Mr Ravindran said Floreo respected all voices in the autistic community, where needs are diverse. He noted that although Floreo was used by many behavioral therapists, it had been used in a variety of contexts, including schools and the home.

“The Floreo system is designed to be positive and fun, while creating positive reinforcement to build skills that help acclimate to the real world,” said Mr. Ravindran.

In 2017, Floreo was awarded a $2 million fast track grant from the National Institutes of Health. The company will first test whether autistic children tolerate headsets and then conduct a randomized control study to test the method’s usefulness in helping autistic people interact with the police.

The first results were promising: according to an investigation published in the Autism Research journal (Mr. Ravindran was one of the authors), 98 percent of the children completed their classes, allaying concerns about autistic children with sensory sensitivities who were resistant to the headsets.

Ms. Gross said she saw potential in virtual reality classes that helped people practice unfamiliar situations, such as Floreo’s lesson on crossing the street. “There are parts of Floreo to get really excited about: the airport you walk through, or trick or treating — a social story for something that doesn’t happen very often in someone’s life,” she said, adding that she’d like a lesson for medical procedures.

However, she questioned the behavioral therapy industry’s general emphasis on using emerging technologies to teach autistic people social skills.

A second randomized control trial using telehealth, conducted by Floreo with another NIH grant, is underway, hoping to demonstrate that Floreo’s approach is as effective as face-to-face coaching.

But it was those early successes that made Mr. Ravindran to devote himself completely to the project.

“There were just a lot of excited people,” he said. “When I started showing families what we had developed, people just gave me a big hug. They would cry that someone was working on such a high-tech solution for their children.”

Clinicians who have used the Floreo system say the virtual reality environment makes it easier for children to focus on the skill taught in the lessons, as opposed to the real world where they can be overwhelmed by sensory stimuli .

Celebrate the Kids, a not-for-profit private school in Denville, NJ, for children with autism and related challenges, hosted one of the first pilots for Floreo; Monica Osgood, the school’s co-founder and principal, said the school had continued to use the system.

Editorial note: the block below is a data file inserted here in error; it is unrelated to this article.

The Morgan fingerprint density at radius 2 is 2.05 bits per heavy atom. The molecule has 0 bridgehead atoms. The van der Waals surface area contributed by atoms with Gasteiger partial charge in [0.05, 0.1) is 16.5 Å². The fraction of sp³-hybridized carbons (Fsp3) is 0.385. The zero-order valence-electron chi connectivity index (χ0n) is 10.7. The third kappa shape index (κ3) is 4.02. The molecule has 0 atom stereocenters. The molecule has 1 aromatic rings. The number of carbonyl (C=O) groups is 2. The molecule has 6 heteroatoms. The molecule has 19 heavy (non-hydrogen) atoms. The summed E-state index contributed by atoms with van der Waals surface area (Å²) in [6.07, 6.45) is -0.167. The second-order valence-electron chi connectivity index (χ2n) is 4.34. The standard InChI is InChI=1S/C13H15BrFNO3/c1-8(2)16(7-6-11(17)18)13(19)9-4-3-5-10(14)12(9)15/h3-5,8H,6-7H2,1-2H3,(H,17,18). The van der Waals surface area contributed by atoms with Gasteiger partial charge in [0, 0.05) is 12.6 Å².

She said putting on the virtual headset can be very empowering for students as they can control their environment with light movements of their head. “Virtual reality is definitely something that is a real gift to our students that we will continue to use,” she said.

Kelly Rainey, a special instruction manager with the Cuyahoga County Board of Developmental Disabilities in Ohio, said her organization had used Floreo over the past year to help students with life and social skills. Her colleague Holly Winterstein, a specialist in early childhood interventions, said the tools were more effective than the conversation cards typically used by therapists. The office started with two headsets, but soon bought equipment for each of the eight employees.

“I see endless possibilities,” said Ms. Winterstein.

“Floreo’s social skills are stalling,” said Michea Rahman, a speech therapist who focuses on underserved populations in Houston (and a Floreo client). The system “is probably one of the best or the best social skills tools I’ve ever worked with.” (She added that 85 percent of her patients are Medicaid-based.)

To date, the company has raised approximately $6 million. Investors include LifeForce Capital, a venture capital firm focused on healthcare software, and the Autism Impact Fund, a venture capital startup fund that invests in companies targeting neurological disorders. (Mr. Ravindran declined to state whether the business was profitable.)

For Mr. Ravindran, the business has become a mission. “When I started exploring virtual reality as a form of therapy, I didn’t know if it was a hobby project or if it was going to be a company that I put a little money behind, hired people and then left to do something else,” she said. he. “At some point I got to this place where if I felt like if I didn’t build it, nobody would.”